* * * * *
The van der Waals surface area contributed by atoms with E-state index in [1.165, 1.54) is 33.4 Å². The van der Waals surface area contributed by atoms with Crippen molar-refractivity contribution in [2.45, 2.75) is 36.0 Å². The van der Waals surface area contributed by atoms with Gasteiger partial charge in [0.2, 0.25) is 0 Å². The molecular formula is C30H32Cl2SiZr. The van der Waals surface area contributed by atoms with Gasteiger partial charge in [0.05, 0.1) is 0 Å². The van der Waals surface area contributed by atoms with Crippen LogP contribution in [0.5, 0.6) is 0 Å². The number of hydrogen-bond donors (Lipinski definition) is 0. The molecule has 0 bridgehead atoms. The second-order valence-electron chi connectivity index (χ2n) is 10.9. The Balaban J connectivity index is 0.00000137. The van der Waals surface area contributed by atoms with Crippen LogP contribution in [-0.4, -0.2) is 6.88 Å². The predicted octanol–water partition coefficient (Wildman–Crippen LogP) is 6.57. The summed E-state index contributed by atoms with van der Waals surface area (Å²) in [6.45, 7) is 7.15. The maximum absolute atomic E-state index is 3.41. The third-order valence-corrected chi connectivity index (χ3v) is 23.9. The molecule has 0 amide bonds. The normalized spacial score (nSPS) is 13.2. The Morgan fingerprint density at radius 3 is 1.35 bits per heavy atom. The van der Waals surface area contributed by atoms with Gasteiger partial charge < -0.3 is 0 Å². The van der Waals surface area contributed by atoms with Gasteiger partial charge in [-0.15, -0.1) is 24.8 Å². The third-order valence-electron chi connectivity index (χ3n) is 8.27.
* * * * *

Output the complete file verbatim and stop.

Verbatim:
The van der Waals surface area contributed by atoms with E-state index in [1.165, 1.54) is 33.4 Å². The van der Waals surface area contributed by atoms with Crippen molar-refractivity contribution in [2.45, 2.75) is 36.0 Å². The van der Waals surface area contributed by atoms with Gasteiger partial charge in [0.2, 0.25) is 0 Å². The molecular formula is C30H32Cl2SiZr. The van der Waals surface area contributed by atoms with Gasteiger partial charge in [0.05, 0.1) is 0 Å². The van der Waals surface area contributed by atoms with Crippen LogP contribution in [0.5, 0.6) is 0 Å². The number of hydrogen-bond donors (Lipinski definition) is 0. The molecule has 0 bridgehead atoms. The second-order valence-electron chi connectivity index (χ2n) is 10.9. The Balaban J connectivity index is 0.00000137. The van der Waals surface area contributed by atoms with Crippen LogP contribution in [-0.4, -0.2) is 6.88 Å². The predicted octanol–water partition coefficient (Wildman–Crippen LogP) is 6.57. The summed E-state index contributed by atoms with van der Waals surface area (Å²) in [6.45, 7) is 7.15. The maximum absolute atomic E-state index is 3.41. The third-order valence-corrected chi connectivity index (χ3v) is 23.9. The molecule has 0 amide bonds. The normalized spacial score (nSPS) is 13.2. The Morgan fingerprint density at radius 3 is 1.35 bits per heavy atom. The van der Waals surface area contributed by atoms with Gasteiger partial charge < -0.3 is 0 Å². The van der Waals surface area contributed by atoms with Gasteiger partial charge in [-0.15, -0.1) is 24.8 Å². The third-order valence-electron chi connectivity index (χ3n) is 8.27.